Heavy timber construction is becoming popular

All photos © Christian Columbres Photography

by Rich Mitchell, Josh McDowell, and Dietrich Wieland
The Pacific Northwest is the site for a renaissance in heavy timber construction that is now beginning to spread across the country. Wood, instead of steel, is being used to construct modern, multistory, and creative office buildings. This article explores the context for this trend, the motivations behind adopting a century-old construction approach, and what constitutes modern heavy timber.

First though, a few definitions—the term ‘heavy timber’ has been around for centuries, and commonly refers to a building made up of large wood beams and columns. Mass timber refers to a system using one or more of a few structural materials—glued-laminated timber (glulam), cross-laminated timber (CLT), or nail-laminated timber (NLT). Glulam has been used in the United States for more than 80 years and is very common. CLT is a large, prefabricated member made up of layers of framing-lumber laminated perpendicular to one another on their wide faces. This technique has been around for decades in Europe, and is now gaining traction in the United States. An alternate to CLT, NLT is fabricated in-place using framing-lumber and nails. A common floor structure in historic wood-framed warehouses, this system can support relatively large loads.

There is a set of interlocking reasons behind the rise in heavy timber construction. With advances in wood technology, and an innovative approach leveraging the structural system for uses beyond its basic function, heavy timber results in structurally resilient, sustainable, and budget-friendly buildings. It also supports a healthy work environment, which is connected to nature. On top of this, heavy timber buildings represent an authentic continuation of historic building practices—a qualitative but very valuable element for many modern tenants.

Once the decision has been made to use a heavy timber system, the architect, engineer, and contractor must then work together to address a series of design considerations, including fire rating, seismic code, and logistics.

To explore the growth of heavy timber construction, one must first understand the motivations for using the system, and then the technical considerations required for a successful project.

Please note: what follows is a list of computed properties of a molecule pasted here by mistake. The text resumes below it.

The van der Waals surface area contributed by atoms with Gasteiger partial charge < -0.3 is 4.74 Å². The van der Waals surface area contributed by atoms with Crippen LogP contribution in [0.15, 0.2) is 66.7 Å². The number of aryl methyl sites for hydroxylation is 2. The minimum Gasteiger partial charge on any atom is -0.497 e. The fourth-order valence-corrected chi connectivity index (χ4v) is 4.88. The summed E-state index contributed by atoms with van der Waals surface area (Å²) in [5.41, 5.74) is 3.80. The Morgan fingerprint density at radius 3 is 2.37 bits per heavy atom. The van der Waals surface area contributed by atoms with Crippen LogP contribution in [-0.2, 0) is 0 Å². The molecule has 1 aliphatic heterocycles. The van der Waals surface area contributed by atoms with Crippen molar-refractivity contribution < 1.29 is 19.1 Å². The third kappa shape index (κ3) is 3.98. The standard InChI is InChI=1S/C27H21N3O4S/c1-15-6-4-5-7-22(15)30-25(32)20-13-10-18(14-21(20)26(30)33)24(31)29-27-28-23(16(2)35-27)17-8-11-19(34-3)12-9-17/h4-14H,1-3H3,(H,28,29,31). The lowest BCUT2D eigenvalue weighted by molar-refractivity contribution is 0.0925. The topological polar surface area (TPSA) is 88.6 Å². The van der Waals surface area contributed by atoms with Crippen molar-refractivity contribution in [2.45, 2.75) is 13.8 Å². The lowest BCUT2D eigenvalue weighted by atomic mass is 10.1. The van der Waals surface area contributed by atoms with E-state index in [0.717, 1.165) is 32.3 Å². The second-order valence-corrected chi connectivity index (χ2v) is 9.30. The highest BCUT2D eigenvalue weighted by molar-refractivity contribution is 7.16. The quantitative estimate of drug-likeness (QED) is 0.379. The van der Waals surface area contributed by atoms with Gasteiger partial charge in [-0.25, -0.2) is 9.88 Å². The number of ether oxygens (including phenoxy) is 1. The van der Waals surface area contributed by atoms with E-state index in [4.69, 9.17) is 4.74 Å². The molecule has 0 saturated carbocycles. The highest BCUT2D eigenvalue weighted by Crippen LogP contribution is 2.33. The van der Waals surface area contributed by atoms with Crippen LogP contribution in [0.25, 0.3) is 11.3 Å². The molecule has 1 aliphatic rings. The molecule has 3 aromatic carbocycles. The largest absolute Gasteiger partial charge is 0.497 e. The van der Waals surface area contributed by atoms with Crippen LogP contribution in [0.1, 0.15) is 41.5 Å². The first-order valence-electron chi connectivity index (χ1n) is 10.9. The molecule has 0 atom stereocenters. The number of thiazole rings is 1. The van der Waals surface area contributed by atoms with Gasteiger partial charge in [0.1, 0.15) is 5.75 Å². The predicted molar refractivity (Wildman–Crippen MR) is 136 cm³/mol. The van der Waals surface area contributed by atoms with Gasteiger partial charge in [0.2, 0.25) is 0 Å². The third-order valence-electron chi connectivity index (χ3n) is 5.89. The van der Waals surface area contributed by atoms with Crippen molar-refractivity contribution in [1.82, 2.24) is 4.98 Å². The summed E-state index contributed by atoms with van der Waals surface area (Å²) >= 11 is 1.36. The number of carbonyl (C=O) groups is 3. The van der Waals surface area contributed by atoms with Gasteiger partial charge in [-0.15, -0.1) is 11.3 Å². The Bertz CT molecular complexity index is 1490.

An interior shot of Portland’s Clay Creative building. Coordination of the connection design with fabricators and all other subcontractors is central to the success of mass timber buildings with fire-rated construction.

Several complementary themes influence the rising trend in heavy timber construction. In the authors’ experience, there exist three major motivating factors—response to context, sustainability and work environment, and the economics of a project that pencils out. These factors are interrelated, with aspects in each affecting the delivery of the rest.

Response to context
Heavy timber buildings can provide a compelling contextual response to a project’s environment, particularly where local building traditions historically employed a wood vernacular. Two contrasting approaches include the Clay Creative building in Portland, Oregon, and the Hudson building in Vancouver, Washington.

Clay Creative, a six-story, 8361-m2 (90,000-sf) office building, is located in the heart of Portland’s Central Eastside Industrial District. The creation of a contemporary reflection of the district’s historical building style—with exterior masonry walls, wood column, floor, and roof structures—was one of the project’s primary design drivers. As a nod to these historical traditions, Clay Creative opted to incorporate 50 x 152-mm (2 x 6-in.) on-edge NLT decking as the primary floor structure over glulam columns and beams. The perimeter structure shifts to structural steel to accommodate the loads of masonry veneer, and to handle seismic loads without sacrificing window openings around the entire exterior. This approach merged the historical traditions of floor construction with the modern technology of laminated timber and steel systems.

In contrast, the Hudson is located within Vancouver’s downtown historic district where new buildings are encouraged to respond to historical context. Although similar to Clay Creative, this three-story, 4181-m2 (45,000-sf) commercial office building takes things a step further by emulating traditional building techniques with a historically authentic design. It uses on-edge NLT decking and glulam columns and beams. The masonry veneer and structural steel are replaced entirely with structural clay masonry in the exterior walls, which act as a lateral force-resisting system. This combination of heavy timber and structural brick is both aesthetically and functionally reflective of Vancouver’s built-environment history.

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